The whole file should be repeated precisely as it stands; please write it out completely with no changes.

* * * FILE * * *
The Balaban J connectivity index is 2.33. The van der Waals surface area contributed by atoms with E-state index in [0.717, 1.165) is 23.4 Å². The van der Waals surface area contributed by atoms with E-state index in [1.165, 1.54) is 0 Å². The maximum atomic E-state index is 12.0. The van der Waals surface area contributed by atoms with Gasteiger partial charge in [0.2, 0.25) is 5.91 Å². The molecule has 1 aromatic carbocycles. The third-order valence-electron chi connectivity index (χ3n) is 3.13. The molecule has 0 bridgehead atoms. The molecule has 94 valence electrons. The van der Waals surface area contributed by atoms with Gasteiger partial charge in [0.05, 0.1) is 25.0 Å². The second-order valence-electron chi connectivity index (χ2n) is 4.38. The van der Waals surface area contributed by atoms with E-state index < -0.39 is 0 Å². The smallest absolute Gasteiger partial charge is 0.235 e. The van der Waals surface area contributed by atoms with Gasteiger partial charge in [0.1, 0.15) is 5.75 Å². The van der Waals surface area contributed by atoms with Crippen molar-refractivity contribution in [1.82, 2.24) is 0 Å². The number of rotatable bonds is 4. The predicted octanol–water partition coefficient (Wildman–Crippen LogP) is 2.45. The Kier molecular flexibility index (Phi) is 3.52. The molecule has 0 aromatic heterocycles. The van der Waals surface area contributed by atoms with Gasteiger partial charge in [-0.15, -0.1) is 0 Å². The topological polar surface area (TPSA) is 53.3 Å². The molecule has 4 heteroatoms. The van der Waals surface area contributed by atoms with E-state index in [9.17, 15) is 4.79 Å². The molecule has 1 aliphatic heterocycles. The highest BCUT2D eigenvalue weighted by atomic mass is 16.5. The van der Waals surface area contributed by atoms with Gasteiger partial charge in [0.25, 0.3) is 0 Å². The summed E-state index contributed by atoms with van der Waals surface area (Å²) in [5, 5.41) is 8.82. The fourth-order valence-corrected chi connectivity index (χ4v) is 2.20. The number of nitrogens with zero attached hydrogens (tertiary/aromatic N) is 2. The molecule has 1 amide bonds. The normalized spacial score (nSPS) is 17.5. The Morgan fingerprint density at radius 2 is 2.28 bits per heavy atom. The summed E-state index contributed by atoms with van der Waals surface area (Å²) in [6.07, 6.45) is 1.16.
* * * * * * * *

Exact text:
The Balaban J connectivity index is 2.33. The van der Waals surface area contributed by atoms with E-state index in [0.717, 1.165) is 23.4 Å². The van der Waals surface area contributed by atoms with E-state index in [1.165, 1.54) is 0 Å². The maximum atomic E-state index is 12.0. The van der Waals surface area contributed by atoms with Gasteiger partial charge in [0.2, 0.25) is 5.91 Å². The molecule has 1 aromatic carbocycles. The third-order valence-electron chi connectivity index (χ3n) is 3.13. The molecule has 0 bridgehead atoms. The molecule has 94 valence electrons. The van der Waals surface area contributed by atoms with Gasteiger partial charge in [0.05, 0.1) is 25.0 Å². The second-order valence-electron chi connectivity index (χ2n) is 4.38. The van der Waals surface area contributed by atoms with E-state index < -0.39 is 0 Å². The smallest absolute Gasteiger partial charge is 0.235 e. The van der Waals surface area contributed by atoms with Gasteiger partial charge in [0.1, 0.15) is 5.75 Å². The van der Waals surface area contributed by atoms with Crippen molar-refractivity contribution in [1.82, 2.24) is 0 Å². The number of rotatable bonds is 4. The predicted octanol–water partition coefficient (Wildman–Crippen LogP) is 2.45. The Kier molecular flexibility index (Phi) is 3.52. The molecule has 0 aromatic heterocycles. The van der Waals surface area contributed by atoms with Gasteiger partial charge in [-0.15, -0.1) is 0 Å². The topological polar surface area (TPSA) is 53.3 Å². The molecule has 4 heteroatoms. The van der Waals surface area contributed by atoms with E-state index in [9.17, 15) is 4.79 Å². The molecule has 1 aliphatic heterocycles. The highest BCUT2D eigenvalue weighted by atomic mass is 16.5. The van der Waals surface area contributed by atoms with Gasteiger partial charge in [0.25, 0.3) is 0 Å². The summed E-state index contributed by atoms with van der Waals surface area (Å²) in [5, 5.41) is 8.82. The fourth-order valence-corrected chi connectivity index (χ4v) is 2.20. The number of nitrogens with zero attached hydrogens (tertiary/aromatic N) is 2. The molecule has 1 amide bonds. The normalized spacial score (nSPS) is 17.5. The Morgan fingerprint density at radius 2 is 2.28 bits per heavy atom. The summed E-state index contributed by atoms with van der Waals surface area (Å²) in [6.07, 6.45) is 1.16.